By John Benson
Year after year, Train keeps a-rolling.
The pop-rock band with adult-contemporary tendencies continues to rack up popular albums and hit singles based on the catchy songwriting of tunes such as recent radio favorites “Drive By,” “50 Ways to Survive,” “Mermaids” and current single “Bruises.” The songs are from the band’s latest, 2012’s “California 37.”
The outfit later milked the album’s success with a deluxe version featuring three additional studio recordings — “Futon,” “To Be Loved” and a cover version of John Lennon’s “Imagine” — along with three live tracks.
Naturally, you’d expect Train guitarist Jimmy Stafford to justify the extended- album release — which some may view as a money grab — as something special the band did for its fans. However, even he admits its timing right around the band’s summer tour is suspicious.
“In my opinion, it’s kind of funny,” Stafford said. “I hate when bands do that. Like if you’re a fan of the band, you go out and buy their current album when it first comes out and then months later, after they’ve had a few hits on the album, they release the deluxe version that you wish you could have just gotten the first time. Usually when that happens, I’ll just go download the extra tracks instead of buying the whole album again. It seems just like a sales ploy to me but it is cool to do some extra tracks.”
If you buy Stafford’s honesty, then you’ll probably want to hear the bonus track “Futon,” which he said is a favorite despite the fact it was kept off “California 37.” The mid-tempo song calls to mind The Cars, he said.
“Futon” and the Lennon cover, which was recorded with an all-boys choir from Nashville, could be played at Sunday’s Train concert at the Canfield Fair. Naturally the set list will feature all of the band’s hits, including “Drops of Jupiter,” “Calling All Angels” and the ubiquitous “Hey, Soul Sister.”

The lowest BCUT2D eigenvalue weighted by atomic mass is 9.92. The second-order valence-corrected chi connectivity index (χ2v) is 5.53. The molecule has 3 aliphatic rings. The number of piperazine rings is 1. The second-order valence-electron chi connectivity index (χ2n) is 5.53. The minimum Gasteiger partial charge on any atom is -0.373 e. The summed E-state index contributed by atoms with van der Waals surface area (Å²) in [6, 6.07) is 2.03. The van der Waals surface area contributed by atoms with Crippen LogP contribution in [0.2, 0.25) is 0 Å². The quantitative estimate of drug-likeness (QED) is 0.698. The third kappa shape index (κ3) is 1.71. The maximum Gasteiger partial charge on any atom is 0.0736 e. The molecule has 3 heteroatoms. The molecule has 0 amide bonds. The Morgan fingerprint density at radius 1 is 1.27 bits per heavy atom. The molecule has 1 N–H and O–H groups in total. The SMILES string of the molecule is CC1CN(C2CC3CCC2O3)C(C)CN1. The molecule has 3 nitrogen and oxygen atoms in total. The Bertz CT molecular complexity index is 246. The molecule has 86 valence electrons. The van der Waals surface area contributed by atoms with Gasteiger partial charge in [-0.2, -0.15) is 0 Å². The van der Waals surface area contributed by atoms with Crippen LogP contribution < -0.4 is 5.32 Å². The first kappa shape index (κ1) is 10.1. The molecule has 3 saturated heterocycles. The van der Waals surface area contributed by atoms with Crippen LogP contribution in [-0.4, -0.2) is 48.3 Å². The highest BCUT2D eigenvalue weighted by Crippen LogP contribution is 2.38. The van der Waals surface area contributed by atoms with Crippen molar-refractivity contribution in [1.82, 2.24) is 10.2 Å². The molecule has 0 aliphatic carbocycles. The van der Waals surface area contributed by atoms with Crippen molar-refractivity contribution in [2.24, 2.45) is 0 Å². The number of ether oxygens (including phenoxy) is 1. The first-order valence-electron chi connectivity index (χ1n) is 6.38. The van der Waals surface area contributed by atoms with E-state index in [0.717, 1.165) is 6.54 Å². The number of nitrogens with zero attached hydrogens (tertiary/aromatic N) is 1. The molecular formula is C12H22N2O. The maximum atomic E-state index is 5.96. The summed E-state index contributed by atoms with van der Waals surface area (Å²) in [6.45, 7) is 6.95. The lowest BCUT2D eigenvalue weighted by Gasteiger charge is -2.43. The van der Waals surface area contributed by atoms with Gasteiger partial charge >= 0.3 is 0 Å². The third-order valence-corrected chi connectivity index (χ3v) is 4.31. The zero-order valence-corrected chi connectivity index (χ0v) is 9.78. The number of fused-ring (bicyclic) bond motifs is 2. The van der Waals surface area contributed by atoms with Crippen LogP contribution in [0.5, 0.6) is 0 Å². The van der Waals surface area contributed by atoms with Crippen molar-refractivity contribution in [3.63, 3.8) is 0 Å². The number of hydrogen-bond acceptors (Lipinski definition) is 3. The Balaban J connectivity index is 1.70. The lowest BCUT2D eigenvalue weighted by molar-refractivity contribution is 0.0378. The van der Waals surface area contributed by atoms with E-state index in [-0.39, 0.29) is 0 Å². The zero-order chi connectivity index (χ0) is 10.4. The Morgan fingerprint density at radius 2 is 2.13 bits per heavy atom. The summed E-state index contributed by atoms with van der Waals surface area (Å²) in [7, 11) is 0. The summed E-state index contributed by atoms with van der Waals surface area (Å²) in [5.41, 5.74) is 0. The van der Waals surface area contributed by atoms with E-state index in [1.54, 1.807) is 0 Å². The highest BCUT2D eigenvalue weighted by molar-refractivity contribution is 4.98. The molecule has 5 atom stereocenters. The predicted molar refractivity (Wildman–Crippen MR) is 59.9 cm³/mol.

Speaking of the latter from 2009 album “Save Me, San Francisco,” there was a question whether the Grammy Award-winning band would be able to match that monster hit with the follow-up album “California 37.” That answer came pretty early on as the CD’s lead single “Drive By” was a top-5 hit around the globe.
“We’d been touring [“Save Me, San Francisco”] for almost three years nonstop, and we really kind of wanted to take some time off before we released another album, but Pat [Monahan] wrote ‘Drive By’ and management said we have to get that out there,” Stafford said. “And as soon as we released it, the song became a hit on radio and all of a sudden we were back in the studio making an album and right back on the road touring. We never stopped.”
Stafford hopes to take a break later this year. Still, he admits there’s a rumor Monahan is writing again and, well, that could lead the band into the studio or on the road sooner than expected.